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IRON ALLIES featuring former ACCEPT members HERMAN FRANK and DAVID REECE announce first live shows


IRON ALLIES, the new band featuring former ACCEPT members Herman Frank and David Reece, will perform live for the first time next month.

So far the following shows have been announced:

March 10 – Silvercube Lounge & Hardrock Lounge – Dielsdorf, Switzerland
March 11 – Jonnys Lion-Cave – Trübbach, Switzerland
June 09-10 – Japara Rock – Opanets, Bulgaria

IRON ALLIES‘ debut album, “Blood In Blood Out”, arrived last October via AFM Records.

Frank comments: “This record cannot be compared to anything David or I have produced in our past. It’s at the same time standing on its own, while sounding like it came from the one and the same mold. You could say: the two of us have sought and found each other.”

Although these two exceptional musicians had known each other for a very long time, sparks really started to fly during Frank‘s visit to Piacenza, Italy, where the American-born Reece has been living after marrying an Italian woman.

“We hit it off right away because David — like me — is not only an old warhorse, but a total music lover,” Herman says. “It’s only with this unswerving passion for music that you can last as long as we have in this shark tank.

“I love David‘s voice, that unique blend of metal, rock and blues. Also, he’s an awesome lyricist and as a U.S.-American he obviously has a much greater range of vocabulary than non-English-speaking singers.”

“In a way, ‘Blood In Blood Out’ is the motto of IRON ALLIES,” Herman explains. “This band was formed as a blood brotherhood, and no one gets out of here without shedding blood.

“Blood In Blood Out” was recorded at Horus Sound Studio in Hannover, Germany with co-producer Arne Neurand. Joining Frank and Reece on the IRON ALLIES album, which was mixed and mastered by Dennis Ward, are drummer Francesco Jovino (U.D.O.PRIMAL FEARVOODOO CIRCLEJORN),bassist Malte Burkert and rhythm guitarist Mike Pesin.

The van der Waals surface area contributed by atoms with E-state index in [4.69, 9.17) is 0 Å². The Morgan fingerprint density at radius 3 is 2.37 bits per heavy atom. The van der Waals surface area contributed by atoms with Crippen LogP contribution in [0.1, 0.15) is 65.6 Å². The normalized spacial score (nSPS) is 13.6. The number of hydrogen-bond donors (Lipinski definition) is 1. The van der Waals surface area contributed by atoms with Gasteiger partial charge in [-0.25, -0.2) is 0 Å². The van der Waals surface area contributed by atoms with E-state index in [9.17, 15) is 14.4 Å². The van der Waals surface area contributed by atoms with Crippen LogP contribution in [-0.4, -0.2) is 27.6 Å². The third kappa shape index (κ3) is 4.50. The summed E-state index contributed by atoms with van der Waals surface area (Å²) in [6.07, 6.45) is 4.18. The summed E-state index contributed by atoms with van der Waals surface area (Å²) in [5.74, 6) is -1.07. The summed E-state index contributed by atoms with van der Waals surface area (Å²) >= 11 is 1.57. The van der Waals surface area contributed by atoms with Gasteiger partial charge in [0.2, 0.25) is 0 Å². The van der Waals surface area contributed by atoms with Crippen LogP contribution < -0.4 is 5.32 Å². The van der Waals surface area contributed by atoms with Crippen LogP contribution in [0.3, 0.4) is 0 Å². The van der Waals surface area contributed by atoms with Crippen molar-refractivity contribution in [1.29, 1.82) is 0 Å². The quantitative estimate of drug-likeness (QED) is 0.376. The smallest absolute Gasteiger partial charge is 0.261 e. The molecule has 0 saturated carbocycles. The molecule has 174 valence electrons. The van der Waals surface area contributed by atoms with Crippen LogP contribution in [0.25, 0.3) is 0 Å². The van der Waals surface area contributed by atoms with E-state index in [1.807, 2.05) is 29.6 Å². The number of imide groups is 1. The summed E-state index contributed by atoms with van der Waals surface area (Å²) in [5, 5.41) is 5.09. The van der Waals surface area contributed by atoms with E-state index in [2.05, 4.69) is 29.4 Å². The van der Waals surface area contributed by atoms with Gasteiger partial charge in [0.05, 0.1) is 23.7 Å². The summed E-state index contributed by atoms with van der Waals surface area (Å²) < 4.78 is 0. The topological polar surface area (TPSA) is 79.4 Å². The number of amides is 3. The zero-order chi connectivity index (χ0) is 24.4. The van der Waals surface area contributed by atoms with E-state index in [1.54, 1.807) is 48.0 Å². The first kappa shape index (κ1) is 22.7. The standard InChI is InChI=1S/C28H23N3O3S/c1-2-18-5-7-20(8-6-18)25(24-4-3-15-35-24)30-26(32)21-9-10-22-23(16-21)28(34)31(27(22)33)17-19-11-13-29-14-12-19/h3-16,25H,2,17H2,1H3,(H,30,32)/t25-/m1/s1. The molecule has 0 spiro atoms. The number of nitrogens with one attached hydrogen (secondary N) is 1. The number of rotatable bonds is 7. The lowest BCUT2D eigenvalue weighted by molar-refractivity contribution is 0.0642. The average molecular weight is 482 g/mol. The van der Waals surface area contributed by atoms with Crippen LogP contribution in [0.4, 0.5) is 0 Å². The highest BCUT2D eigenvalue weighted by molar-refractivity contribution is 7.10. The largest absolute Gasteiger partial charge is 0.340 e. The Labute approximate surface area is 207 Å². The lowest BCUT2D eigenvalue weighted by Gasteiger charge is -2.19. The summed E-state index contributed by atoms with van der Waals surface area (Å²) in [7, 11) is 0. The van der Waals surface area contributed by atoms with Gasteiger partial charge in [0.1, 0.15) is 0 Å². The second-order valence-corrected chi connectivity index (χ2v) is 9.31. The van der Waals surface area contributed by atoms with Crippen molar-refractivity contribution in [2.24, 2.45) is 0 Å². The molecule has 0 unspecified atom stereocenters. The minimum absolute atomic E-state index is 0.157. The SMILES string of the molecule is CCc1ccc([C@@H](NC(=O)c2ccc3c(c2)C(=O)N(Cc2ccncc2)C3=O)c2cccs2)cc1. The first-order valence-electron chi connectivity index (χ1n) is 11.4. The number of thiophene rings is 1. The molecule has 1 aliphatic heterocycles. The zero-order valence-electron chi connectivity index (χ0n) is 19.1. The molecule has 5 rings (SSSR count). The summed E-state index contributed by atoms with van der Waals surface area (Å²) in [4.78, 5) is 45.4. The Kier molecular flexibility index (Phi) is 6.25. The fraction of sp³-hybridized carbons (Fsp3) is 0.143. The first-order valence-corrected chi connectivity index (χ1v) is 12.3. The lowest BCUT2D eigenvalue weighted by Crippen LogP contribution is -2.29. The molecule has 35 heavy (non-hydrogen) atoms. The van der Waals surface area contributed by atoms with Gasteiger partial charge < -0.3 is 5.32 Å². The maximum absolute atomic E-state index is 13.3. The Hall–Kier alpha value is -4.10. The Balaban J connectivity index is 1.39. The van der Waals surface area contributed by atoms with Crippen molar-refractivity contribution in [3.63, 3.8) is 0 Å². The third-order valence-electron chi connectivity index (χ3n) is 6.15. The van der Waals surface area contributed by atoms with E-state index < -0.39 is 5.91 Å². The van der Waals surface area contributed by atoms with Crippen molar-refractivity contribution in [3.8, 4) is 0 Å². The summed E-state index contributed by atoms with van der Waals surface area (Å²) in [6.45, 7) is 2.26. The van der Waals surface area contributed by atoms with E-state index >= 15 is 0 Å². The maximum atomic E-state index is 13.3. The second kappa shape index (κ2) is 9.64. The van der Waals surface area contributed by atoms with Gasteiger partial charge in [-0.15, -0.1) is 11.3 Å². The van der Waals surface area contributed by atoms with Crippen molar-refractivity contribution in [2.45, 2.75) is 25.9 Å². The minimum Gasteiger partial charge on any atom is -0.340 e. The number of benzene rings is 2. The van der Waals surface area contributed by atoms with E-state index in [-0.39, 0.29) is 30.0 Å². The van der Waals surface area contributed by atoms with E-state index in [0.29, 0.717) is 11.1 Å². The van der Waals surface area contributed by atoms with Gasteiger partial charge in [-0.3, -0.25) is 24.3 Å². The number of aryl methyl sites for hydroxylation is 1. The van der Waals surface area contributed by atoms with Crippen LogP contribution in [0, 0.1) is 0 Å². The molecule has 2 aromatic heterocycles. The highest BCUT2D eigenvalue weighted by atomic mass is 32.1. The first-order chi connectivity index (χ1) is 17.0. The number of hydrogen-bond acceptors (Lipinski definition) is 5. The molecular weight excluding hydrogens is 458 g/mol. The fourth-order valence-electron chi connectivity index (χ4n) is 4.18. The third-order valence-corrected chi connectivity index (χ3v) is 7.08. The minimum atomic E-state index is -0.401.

Frank says: “We left nothing to chance. All positions were perfectly cast.”

IRON ALLIES are more than sure that this concept will also convince concert organizers, tour promoters and especially their fans. Because, as Frank puts it, “People love strong characters. They want to see real men, not little boys. IRON ALLIES is made up of old-school knights and ‘Blood In Blood Out’ provides the perfect soundtrack for that.”

In October 2021, Reece discussed his collaboration with Frank in an interview with the “Heavy Metal Mayhem” radio show. He said: “The ironic thing about Herman and I, we played festivals many times and not even met each other. And here we are, part of the same band and their history. And we would miss each other by, like, two minutes. We always wanted to see each other, but something came up and we never really got to meet. So Herman and I started talking, and we said, ‘Yeah, let’s put a band together. Who do you wanna get?’ We talked to (drummer) Mike Heller from FEAR FACTORY a few times, and that didn’t really work out. And then I said, ‘I’ve got Francesco Jovino, dude, on my solo album. This guy is a beast.’ So then we got the band together.”

Regarding the musical direction of IRON ALLIESReece said: “It’s got some of those elements of old ACCEPT circa ‘Restless And Wild’. It’s got Dave‘s voice — as heard on my solo albums ‘Cacophony Of Souls’ and ‘Blacklist Utopia’. It’s ripping shit, man. I’m really excited about it.”